A fine line between dealing with a crisis, but also finding the humor in it.

Puppies create mess and chaos, but they also give love and hope.

Describing this muddy puppy means walking the line between including both the mess and the humor she creates.

Walking a fine line and giving hope

I found such hope in books. Their authors walked the fine line of leveling with me about the troubles in this world, while at the same time giving me hope for a life beyond hard circumstances. The good books gave me at least the thrill of recognition–“there is someone else like me, who feels like I feel, who has gone through this trouble.” The best books gave me an inkling of a passage through my issues and beyond. These books struck a balance. On one hand such authors were unflinchingly honest in telling a credible tale of crisis. On the other hand, these authors included the humor we are all going to find in life—even in times of hardship.

The fine line between misery and humor.


In A Thing of Beauty, Becky Ramey has a thoroughly miserable first day of school in a new community. She wanders lost and almost everyone she meets is too absorbed in their own “beginning-of-school” struggles to help. Some boys try to deceive her, attempting to steer Becky to the inevitable “swimming pool on the second story of a one-story building.” However, she creates her own deception for the boys, and also creates school-wide chaos. Her rumor of an impending football celebrity visit circulates and complicates the first-day havoc a principal must control. Ironically, misery and humor can be companions in middle school. That’s just the way it is.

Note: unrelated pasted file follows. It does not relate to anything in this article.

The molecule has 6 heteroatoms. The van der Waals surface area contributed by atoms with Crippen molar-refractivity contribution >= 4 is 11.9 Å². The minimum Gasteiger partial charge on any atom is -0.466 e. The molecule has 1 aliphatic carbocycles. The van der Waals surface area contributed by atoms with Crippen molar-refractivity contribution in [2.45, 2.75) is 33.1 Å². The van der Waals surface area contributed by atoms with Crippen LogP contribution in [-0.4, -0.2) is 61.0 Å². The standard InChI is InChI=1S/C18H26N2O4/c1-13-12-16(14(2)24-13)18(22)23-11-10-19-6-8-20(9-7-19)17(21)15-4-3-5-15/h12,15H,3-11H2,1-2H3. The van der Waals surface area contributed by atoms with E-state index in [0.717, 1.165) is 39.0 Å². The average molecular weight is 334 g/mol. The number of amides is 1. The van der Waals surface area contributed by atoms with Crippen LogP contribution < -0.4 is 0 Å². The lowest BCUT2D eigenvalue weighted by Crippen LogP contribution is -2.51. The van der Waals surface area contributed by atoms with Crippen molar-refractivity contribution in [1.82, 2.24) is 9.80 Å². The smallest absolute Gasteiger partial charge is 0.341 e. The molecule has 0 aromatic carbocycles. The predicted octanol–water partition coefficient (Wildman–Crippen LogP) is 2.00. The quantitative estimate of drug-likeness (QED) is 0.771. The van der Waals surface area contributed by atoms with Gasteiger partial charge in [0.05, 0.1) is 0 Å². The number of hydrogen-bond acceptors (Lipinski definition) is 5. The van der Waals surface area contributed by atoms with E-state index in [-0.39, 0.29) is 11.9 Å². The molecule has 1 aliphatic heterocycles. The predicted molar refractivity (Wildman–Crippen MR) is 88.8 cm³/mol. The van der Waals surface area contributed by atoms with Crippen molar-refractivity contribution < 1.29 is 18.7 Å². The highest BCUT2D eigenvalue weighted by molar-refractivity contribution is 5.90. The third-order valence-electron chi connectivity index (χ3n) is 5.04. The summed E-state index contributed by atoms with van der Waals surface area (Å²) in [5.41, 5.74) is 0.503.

Walking the fine line gives hope

I am still working to strike this trouble/humor balance. In one of my most recent novels, a boy’s struggles with poverty, theft, a neighborhood beset by crime, and his brother’s incarceration. A chapter that grim needs the comic relief of a lovesick dachshund named “Bratwurst.” Kids need honesty. They also need humor. So do we.

Abandoning the fine line means losing hope.

Popular thirty-to-forty-five minute television programs go for the easy laughs and quick solutions. Whatever adults may believe about their children’s innocence, the kids understand that life is not that tidy. The best stories give us a window into both the struggles and the joys in life. This honesty does much more than entertain. It validates the plain evidence of our eyes. Candor does not minimize the truth of crisis. Rather, candor affirms the truth of joy and laughter in the midst of it all. A child or an adult could have no better grounding.



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